Home loans even dearer

By Lydia Anderson

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Housing affordability worsens in Whangarei. Photo/File
Housing affordability worsens in Whangarei. Photo/File

Whangarei home loans are less affordable than two months ago.

The latest Roost home loan affordability report revealed national affordability worsened in October, as prices continued to rise despite Reserve Bank lending restrictions.

The report measured the percentage of after-tax pay to service an 80 per cent mortgage on a median priced house, based on the median income of a 30-34-year-old.

Home loan affordability in Whangarei worsened from 36.7 per cent in September to 42 per cent in October, compared with 38.7 per cent a year ago.

According to the latest REINZ figures, the median house price in Whangarei is $288,750.

Whangarei's average weekly take-home pay in the 30-34 age group is $799.85, up from $781.56 in October 2012.

Viva Home Loans consultant John Peterson, based in Whangarei, said a few houses still seemed to be selling.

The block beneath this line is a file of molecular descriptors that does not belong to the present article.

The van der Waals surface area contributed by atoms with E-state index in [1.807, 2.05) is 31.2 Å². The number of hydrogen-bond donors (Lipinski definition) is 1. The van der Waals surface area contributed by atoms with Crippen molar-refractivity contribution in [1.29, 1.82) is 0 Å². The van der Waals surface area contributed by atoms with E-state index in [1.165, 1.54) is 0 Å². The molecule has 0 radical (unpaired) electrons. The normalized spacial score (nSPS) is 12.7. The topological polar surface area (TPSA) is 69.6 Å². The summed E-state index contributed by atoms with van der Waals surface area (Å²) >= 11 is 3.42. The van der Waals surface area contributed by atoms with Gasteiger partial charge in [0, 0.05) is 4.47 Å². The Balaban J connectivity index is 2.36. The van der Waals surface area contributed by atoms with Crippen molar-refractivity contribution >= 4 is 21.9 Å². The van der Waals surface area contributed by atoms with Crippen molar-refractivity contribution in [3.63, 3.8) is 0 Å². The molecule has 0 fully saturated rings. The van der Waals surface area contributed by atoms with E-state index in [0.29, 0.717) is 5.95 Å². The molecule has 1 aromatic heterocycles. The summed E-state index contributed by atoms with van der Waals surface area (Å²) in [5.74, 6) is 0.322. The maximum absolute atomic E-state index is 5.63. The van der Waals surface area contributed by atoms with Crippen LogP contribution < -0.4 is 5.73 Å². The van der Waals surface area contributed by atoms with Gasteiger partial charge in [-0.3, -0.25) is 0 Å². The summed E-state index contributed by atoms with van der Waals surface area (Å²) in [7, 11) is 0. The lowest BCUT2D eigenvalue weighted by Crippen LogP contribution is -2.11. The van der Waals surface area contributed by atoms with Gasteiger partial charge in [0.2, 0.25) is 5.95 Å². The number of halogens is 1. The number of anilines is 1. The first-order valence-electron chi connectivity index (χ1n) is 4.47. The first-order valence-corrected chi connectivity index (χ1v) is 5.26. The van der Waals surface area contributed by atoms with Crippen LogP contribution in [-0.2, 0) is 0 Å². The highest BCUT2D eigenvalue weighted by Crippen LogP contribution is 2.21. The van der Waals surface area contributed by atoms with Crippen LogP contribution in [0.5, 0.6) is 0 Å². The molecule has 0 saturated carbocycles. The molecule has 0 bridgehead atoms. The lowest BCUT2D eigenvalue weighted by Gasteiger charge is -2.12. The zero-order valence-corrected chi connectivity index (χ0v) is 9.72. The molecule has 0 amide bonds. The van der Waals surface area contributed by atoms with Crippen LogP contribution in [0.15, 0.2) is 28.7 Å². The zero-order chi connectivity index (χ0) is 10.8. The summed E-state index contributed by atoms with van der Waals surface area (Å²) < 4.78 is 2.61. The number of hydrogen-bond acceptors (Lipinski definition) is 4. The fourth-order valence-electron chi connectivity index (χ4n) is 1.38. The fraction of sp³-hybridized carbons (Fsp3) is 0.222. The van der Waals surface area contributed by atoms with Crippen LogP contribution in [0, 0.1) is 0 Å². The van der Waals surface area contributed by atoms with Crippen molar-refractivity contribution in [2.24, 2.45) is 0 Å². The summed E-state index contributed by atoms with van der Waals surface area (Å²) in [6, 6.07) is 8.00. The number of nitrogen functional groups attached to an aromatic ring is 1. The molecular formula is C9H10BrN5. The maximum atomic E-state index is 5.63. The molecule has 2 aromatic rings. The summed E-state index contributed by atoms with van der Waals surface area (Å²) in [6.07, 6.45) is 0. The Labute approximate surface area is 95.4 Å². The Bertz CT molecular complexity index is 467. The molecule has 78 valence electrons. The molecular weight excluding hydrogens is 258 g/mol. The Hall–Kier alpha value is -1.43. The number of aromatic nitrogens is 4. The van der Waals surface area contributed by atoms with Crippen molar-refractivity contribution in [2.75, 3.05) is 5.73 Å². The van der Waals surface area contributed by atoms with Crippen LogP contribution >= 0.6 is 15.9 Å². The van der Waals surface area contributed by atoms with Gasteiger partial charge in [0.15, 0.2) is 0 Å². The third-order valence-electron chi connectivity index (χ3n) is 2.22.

Property sales in the first-home buyer price range were "ticking along OK".

Rents were probably higher than some mortgage repayments in the region - but many prospective buyers were struggling to get a deposit, he said.

Nationally, housing affordability worsened from 55.2 per cent to 58.2 per cent year-on-year.

The median national pay packet for 30-34-year-olds is $815.73 a week, up from $797 a year ago.

Reserve Bank figures in the first week of November suggested the lending restrictions were already slowing the market, with the value and number of home loans approved down 26 per cent on the same week in 2012.

The Roost reports show affordability worsened in 12 out of 24 regions as small income increases in some areas only partially offset the effects of higher house prices.

Median house prices rose in 19 out of 24 regions and hit record highs in Auckland, Hamilton and Canterbury.

Roost Mortgage Brokers spokeswoman Colleen Dennehy said banks were being cautious about lending to anyone with deposits of less than 20 per cent of a property's value to ensure banks were within the Reserve Bank's rules, which limit high-risk loans to 10 per cent of all new mortgages.

"The Reserve Bank's new policy has shaken up the banks' lending and marketing strategies," she said .

The Reserve Bank have predicted floating mortgage rates will rise to 7 or 8 per cent over the next two-to-three years, with buyers who entered the market in recent years with small deposits likely to be disproportionately affected.APNZ

- Northern Advocate

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